I Took Skippy To Chuck E. Cheese’s… And Lived


How long has it been since you’ve gone to Chuck E. Cheese’s, that children’s den of iniquity? For me, it had been 25 years… until Sunday.

On Sunday, Mark and I packed up my grandson Skippy and his six-month-old sister and headed over there.

For the uninitiated, let me explain. Chuck E’s is basically Las Vegas for tots. In one building, they have managed to install all the lights and noises of the strip, all the food of a low-cost buffet, and all the joys and sorrows of gambling. For many adults with a gambling addiction, it may well have started here. There are technically no slot machines, but every machine has a slot, nonetheless.

First, we bought our pizza. Pizza is not required, but if you want the true Chuck E experience, you’ll need to get one. We ordered a medium pepperoni for $24. Of course, that included 20 tokens… and the tokens are the real reason any of us are there.

But Skippy (our requisite little guy… you don’t want to be there without one) had never been led down the game room path before. When he was handed his little cup of tokens, he handed it off to me. Oh, such innocence. It will not last.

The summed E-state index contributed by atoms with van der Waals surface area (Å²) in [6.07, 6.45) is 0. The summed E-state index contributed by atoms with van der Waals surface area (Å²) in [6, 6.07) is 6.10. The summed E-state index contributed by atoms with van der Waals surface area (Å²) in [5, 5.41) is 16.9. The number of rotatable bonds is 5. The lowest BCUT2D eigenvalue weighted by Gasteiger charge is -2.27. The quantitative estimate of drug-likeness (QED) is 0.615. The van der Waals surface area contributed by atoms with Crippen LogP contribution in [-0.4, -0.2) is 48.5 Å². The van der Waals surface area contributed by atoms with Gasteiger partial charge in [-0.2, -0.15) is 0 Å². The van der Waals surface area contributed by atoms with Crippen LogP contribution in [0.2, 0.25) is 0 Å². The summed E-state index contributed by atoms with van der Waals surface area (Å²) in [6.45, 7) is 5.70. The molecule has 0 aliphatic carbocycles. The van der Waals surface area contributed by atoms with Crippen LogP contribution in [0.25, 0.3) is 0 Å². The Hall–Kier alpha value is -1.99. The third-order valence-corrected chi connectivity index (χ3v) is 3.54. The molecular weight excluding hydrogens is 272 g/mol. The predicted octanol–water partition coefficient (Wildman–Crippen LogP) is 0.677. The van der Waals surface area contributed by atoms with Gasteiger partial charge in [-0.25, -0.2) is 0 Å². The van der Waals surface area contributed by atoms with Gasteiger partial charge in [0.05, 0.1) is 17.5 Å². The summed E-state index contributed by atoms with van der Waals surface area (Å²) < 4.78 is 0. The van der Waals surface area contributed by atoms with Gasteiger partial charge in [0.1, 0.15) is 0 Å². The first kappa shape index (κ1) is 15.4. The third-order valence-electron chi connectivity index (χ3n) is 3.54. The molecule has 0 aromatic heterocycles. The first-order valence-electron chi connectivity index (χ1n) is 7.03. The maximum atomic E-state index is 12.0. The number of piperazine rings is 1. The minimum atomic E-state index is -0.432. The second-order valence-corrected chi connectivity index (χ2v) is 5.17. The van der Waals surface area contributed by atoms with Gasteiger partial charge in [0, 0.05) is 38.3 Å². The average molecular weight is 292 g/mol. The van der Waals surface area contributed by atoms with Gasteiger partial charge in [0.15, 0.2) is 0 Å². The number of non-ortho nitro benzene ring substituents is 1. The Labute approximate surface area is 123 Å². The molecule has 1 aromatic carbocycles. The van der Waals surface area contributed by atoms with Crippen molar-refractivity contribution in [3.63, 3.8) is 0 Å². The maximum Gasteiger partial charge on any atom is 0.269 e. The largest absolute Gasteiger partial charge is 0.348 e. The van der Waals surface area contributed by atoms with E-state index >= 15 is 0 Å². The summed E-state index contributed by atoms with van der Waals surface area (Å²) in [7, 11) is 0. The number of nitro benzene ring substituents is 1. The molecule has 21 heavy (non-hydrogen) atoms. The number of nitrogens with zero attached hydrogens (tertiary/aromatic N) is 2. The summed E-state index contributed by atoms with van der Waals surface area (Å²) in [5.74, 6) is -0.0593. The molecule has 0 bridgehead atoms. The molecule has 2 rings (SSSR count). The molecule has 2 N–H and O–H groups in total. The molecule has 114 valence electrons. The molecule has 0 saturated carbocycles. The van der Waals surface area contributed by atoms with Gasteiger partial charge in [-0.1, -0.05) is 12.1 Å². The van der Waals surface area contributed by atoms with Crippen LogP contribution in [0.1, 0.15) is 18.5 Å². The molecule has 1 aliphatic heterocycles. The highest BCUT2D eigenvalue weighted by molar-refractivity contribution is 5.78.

It only took one trip to the diminutive merry-go-round, one lesson on putting a token in the slot, and one jerky start on that wild ride of pleasure, to transform wide-eyed little Skippy into a slot-stuffing Pavlov’s dog. He ran from the merry-go-round to the squirt gun booth; from the basketball toss to the whack-a-mole game.

He was having a good time, but I was having a great time. While Mark sat serenely in our booth, munching pizza and watching the baby play with a soda straw, I was hurriedly tracking what could well have been a hyperactive chipmunk on a sugar high. He was here! He was there!

And then he spotted the bumper cars.

I don’t remember bumper cars from the days when I took my own children to Chuck E. Cheese’s, but here they were — all chrome-shiny and tempting. Skippy just had to ride one, but they cost four tokens each, which was all he had left. He also was about two years too young to be driving any kind of vehicle. After all, we had just come from a video race game where it only took him two minutes to demolish every palm tree, construction barrier and innocent pedestrian along his route. But Skippy stood at the bumper car booth so long, with his hopeful little face pressed against the fence, that the attendant let him in.

I didn’t think he would get it. I didn’t think he would he would be able to figure out that you have to push the bar forward, then backward. And he certainly couldn’t hear me coaching him over the din. But Skippy wiggled the handles a bit and the car wiggled. Sheer delight! Then he noticed the other kids pulling the handles back, so he did, too. Scoooot! Back he went, at top speed, successfully bashing himself against the back wall. Hahaha! Then scoooot! Fast forward into the little red-haired girl. The fiendish delight! The unmitigated joy!

I was laughing so hard that I couldn’t see.

And then the ride ended, and it was time to go home. We had both had a wonderful, most non-educational time. But that’s OK, because on Monday, we went to the zoo.